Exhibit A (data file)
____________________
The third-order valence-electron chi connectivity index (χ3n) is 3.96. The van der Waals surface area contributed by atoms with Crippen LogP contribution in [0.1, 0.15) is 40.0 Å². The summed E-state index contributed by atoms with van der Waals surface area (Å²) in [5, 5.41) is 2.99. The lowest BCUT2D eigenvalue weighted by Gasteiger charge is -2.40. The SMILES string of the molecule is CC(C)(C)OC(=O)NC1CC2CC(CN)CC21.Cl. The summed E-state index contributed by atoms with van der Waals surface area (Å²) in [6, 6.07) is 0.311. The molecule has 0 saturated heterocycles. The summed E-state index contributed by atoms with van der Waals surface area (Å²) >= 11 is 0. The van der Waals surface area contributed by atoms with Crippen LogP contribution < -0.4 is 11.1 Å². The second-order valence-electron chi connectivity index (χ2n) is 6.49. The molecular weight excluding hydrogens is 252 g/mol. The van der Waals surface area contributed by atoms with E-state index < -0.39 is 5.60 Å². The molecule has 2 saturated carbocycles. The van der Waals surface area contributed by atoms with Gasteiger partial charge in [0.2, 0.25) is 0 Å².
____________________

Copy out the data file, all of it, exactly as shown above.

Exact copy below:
The third-order valence-electron chi connectivity index (χ3n) is 3.96. The van der Waals surface area contributed by atoms with Crippen LogP contribution in [0.1, 0.15) is 40.0 Å². The summed E-state index contributed by atoms with van der Waals surface area (Å²) in [5, 5.41) is 2.99. The lowest BCUT2D eigenvalue weighted by Gasteiger charge is -2.40. The SMILES string of the molecule is CC(C)(C)OC(=O)NC1CC2CC(CN)CC21.Cl. The summed E-state index contributed by atoms with van der Waals surface area (Å²) in [6, 6.07) is 0.311. The molecule has 0 saturated heterocycles. The summed E-state index contributed by atoms with van der Waals surface area (Å²) >= 11 is 0. The van der Waals surface area contributed by atoms with Crippen LogP contribution < -0.4 is 11.1 Å². The second-order valence-electron chi connectivity index (χ2n) is 6.49. The molecular weight excluding hydrogens is 252 g/mol. The van der Waals surface area contributed by atoms with E-state index < -0.39 is 5.60 Å². The molecule has 2 saturated carbocycles. The van der Waals surface area contributed by atoms with Gasteiger partial charge in [0.2, 0.25) is 0 Å².